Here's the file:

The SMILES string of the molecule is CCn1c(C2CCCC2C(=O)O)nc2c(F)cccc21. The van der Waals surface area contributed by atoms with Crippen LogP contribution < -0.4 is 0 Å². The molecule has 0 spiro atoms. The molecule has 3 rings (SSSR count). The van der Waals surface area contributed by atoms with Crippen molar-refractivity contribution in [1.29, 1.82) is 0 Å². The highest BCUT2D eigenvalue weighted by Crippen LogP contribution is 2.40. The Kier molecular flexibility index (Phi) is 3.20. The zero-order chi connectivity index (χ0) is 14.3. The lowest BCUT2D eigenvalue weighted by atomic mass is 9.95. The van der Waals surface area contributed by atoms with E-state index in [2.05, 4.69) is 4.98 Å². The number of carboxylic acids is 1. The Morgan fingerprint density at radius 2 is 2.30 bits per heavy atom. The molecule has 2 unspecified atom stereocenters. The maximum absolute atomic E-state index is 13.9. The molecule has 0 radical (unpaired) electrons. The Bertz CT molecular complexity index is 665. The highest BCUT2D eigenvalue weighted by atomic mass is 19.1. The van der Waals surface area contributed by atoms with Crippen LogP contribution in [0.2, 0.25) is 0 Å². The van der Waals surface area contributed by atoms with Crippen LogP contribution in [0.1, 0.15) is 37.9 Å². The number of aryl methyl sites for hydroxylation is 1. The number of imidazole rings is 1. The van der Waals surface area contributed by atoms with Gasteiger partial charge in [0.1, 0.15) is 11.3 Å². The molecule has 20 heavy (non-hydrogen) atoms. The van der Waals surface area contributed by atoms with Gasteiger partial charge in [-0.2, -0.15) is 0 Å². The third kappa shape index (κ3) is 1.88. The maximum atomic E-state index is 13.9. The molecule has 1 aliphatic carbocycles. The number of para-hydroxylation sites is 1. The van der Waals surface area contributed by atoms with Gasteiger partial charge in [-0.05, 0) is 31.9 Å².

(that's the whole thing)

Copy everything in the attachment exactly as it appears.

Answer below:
The SMILES string of the molecule is CCn1c(C2CCCC2C(=O)O)nc2c(F)cccc21. The van der Waals surface area contributed by atoms with Crippen LogP contribution < -0.4 is 0 Å². The molecule has 0 spiro atoms. The molecule has 3 rings (SSSR count). The van der Waals surface area contributed by atoms with Crippen molar-refractivity contribution in [1.29, 1.82) is 0 Å². The highest BCUT2D eigenvalue weighted by Crippen LogP contribution is 2.40. The Kier molecular flexibility index (Phi) is 3.20. The zero-order chi connectivity index (χ0) is 14.3. The lowest BCUT2D eigenvalue weighted by atomic mass is 9.95. The van der Waals surface area contributed by atoms with E-state index in [2.05, 4.69) is 4.98 Å². The number of carboxylic acids is 1. The Morgan fingerprint density at radius 2 is 2.30 bits per heavy atom. The molecule has 2 unspecified atom stereocenters. The maximum absolute atomic E-state index is 13.9. The molecule has 0 radical (unpaired) electrons. The Bertz CT molecular complexity index is 665. The highest BCUT2D eigenvalue weighted by atomic mass is 19.1. The van der Waals surface area contributed by atoms with Crippen LogP contribution in [0.2, 0.25) is 0 Å². The van der Waals surface area contributed by atoms with Crippen LogP contribution in [0.1, 0.15) is 37.9 Å². The number of aryl methyl sites for hydroxylation is 1. The number of imidazole rings is 1. The van der Waals surface area contributed by atoms with Gasteiger partial charge in [0.1, 0.15) is 11.3 Å². The molecule has 20 heavy (non-hydrogen) atoms. The van der Waals surface area contributed by atoms with Gasteiger partial charge in [-0.2, -0.15) is 0 Å². The third kappa shape index (κ3) is 1.88. The maximum atomic E-state index is 13.9. The molecule has 1 aliphatic carbocycles. The number of para-hydroxylation sites is 1. The van der Waals surface area contributed by atoms with Gasteiger partial charge in [-0.05, 0) is 31.9 Å².